Strategic Management and Michael Porter: a Postmodern Reading

7507 WordsNov 26, 201231 Pages
Strategic Management and Michael Porter: a postmodern reading by: Toby Harfield It is an important and popular fact that things are not always what they seem. Hitchhikers’s Guide to the Galaxy Douglas Adams Introduction This article is located within a postmodern sensibility of exploration and play (Bauman 1992; Rorty 1989). I do not attempt to deconstruct (Linstead 1995; Cooper 1989; Derrida 1978), but merely to explore the possiblilty of a radical new reading of Michael E Porter. Is Porter postmodern? The project originated in my need to ‘make sense’ of the strategic management literature, and specifically the place of Michael E Porter within it. The question, what is strategic management?, often leads to the work of Porter.…show more content…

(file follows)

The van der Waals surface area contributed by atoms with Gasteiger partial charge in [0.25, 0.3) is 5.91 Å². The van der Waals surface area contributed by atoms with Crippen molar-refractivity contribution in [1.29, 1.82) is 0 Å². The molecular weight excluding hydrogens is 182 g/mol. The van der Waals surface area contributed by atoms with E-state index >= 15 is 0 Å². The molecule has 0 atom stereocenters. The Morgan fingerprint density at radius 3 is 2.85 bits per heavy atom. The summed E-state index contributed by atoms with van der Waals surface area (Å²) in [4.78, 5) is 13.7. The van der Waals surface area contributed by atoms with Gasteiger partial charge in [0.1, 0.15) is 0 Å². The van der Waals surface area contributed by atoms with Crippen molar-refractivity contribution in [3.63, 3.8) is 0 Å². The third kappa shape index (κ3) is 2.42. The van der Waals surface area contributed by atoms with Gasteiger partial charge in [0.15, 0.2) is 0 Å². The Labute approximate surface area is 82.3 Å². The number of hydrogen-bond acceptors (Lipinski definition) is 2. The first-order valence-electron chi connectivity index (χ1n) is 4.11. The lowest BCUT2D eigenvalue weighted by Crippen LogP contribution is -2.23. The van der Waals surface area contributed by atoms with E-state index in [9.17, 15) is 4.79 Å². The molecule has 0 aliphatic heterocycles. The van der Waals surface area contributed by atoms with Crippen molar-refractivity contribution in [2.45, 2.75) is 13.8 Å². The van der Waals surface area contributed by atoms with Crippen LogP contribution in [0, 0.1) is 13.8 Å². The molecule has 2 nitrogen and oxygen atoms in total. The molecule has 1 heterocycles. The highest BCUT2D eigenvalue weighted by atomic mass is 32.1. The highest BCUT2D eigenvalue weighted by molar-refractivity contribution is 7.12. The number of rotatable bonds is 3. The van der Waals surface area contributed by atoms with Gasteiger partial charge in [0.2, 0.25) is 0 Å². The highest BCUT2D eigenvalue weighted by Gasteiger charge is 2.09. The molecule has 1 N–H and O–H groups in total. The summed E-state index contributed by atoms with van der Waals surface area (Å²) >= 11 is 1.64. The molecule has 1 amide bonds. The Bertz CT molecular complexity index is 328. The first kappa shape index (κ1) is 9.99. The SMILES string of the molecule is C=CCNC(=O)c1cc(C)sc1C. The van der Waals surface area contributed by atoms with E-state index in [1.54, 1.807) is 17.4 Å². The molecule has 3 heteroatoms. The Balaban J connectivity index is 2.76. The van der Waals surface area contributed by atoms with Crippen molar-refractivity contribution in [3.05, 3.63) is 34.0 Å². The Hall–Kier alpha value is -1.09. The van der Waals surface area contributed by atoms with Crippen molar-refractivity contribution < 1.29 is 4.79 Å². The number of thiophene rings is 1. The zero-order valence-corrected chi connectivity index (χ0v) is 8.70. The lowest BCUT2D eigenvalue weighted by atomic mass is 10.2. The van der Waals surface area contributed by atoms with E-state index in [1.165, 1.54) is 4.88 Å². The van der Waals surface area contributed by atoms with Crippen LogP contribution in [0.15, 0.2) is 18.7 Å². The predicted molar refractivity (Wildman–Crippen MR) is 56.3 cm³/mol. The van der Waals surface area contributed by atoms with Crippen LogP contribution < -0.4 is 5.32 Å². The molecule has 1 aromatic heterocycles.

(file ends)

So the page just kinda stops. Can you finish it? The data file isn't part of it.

There appears to be some oblique distinction between academic and practical literatures in this review. Apparently the foundations for the non-specialist are located in ‘corporate and competitive strategy’ related to decision making as identified by Hofer & Schendel (1978), organization economics (Porter 1981) and marketing (Biggadike 1981). Porter’s (1980, 1985) work is mentioned, but the reviewers’ ‘tone’ seems to question the value of his contributions. Remarks such as ‘nonspecialist’ and ‘it has become popular to proclaim’ are used. The lack of inclusion of Porter in the discussions concerning ‘generic strategies’ or ‘industry structures’ also appears to relegate him to the margins of the research prior to 1985. Huff & Reger (1987) review the ‘strategic process research’, which they define as prescriptive and descriptive work on planning methods and decision making. They attempt to locate the 193 papers reviewed in a nine cell schema based on the research agenda of the author. For the uninitiated, the differences between the ‘content stream’ and the ‘process stream’ are very difficult to perceive. No paper by Porter is cited, however, it would be convenient to place him in the ‘decision aids’ category based on his suggested generic strategies and five-forces framework for analysing competition (Porter 1980). Mintzberg (1990) has been working on the truly monumental task of creating an

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